|Egypt; Iraq; Israel; Maghreb; Morocco;|
|In 1975, Saddam Hussein called upon all Iraqi Jews, provided that they were not Zionists, to return to their Iraqi homeland. Morocco and Egypt followed suit and called upon Mizrahi Jewry to return from their exile in Israel back to their Arab homelands. While few actually repatriated, those who did so invariably used the act of migration as a means to publicly protest discrimination and prejudice they faced in Israel. This paper examines those instances of transgressive migration of Mizrahi Israelis who repatriated, or publicly threatened to do so, to a homeland outside of Israel. Thus, I specifically focus on the process of out-migration from Israel, then seen as the ultimate form of betrayal to Israeli Jewish society, as a significant form of protest.|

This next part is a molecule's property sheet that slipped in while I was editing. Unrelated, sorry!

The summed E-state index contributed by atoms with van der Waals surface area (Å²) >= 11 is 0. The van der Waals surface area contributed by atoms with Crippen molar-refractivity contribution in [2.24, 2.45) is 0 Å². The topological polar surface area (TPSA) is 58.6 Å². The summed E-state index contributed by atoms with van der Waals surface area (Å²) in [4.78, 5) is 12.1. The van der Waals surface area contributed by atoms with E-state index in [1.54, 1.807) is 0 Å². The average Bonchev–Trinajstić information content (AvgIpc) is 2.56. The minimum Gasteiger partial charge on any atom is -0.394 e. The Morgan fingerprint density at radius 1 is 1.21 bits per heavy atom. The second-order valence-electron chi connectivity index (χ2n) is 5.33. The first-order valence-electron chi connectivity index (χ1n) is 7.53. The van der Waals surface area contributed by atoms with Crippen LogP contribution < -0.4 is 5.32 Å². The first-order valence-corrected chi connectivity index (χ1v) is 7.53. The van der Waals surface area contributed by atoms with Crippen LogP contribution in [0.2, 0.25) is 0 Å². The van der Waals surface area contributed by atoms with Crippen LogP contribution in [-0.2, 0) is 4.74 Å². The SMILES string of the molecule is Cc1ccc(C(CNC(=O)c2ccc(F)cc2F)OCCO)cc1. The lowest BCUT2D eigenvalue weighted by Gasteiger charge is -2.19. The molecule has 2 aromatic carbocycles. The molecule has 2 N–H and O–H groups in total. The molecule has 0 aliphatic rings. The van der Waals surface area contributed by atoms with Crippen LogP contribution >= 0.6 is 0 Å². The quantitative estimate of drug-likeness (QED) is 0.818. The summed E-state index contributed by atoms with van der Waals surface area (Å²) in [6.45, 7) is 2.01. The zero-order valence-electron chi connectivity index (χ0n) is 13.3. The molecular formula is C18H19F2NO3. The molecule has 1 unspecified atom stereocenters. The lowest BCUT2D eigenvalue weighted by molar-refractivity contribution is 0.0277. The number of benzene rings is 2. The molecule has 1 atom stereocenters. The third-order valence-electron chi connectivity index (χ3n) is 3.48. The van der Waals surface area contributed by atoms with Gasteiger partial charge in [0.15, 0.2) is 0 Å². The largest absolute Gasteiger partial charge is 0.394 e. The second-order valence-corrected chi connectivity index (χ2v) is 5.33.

This paper not only complicates our understanding of the binary categories of “aliyah” and “yeridah” (immigration/emigration to and from Israel); it also opens up the question of the meaning of the Jewish diaspora and homeland. Is the place of Mizrahim the moledet, or spiritual Jewish homeland of Israel, or the watan, the moribund Pan-Arabist ideal of an Arab homeland stretching from the Maghreb to the Mashriq? How do the notions of homeland, transnational migration, and diasporic politics complicate perceptions of Israeli Jewish identity? In asking the question of what constitutes the ‘homeland’ for Mizrahi Jews, I acknowledge that it is somewhat problematic. The question presupposes the same type of exclusionary binaries as ‘Arab or Jewish’, which the term Arab Jew, however flawed, seeks to rectify. However, rather than maintaining that this is a question of ‘either/or’, I contend that the ‘homeland’, like ethnicity, is fluid and inextricably tied to feelings of exile. Whether that exile is as an Iraqi or Tunisian in Israel, or as a Jew living in a millennium-long exile from Israel.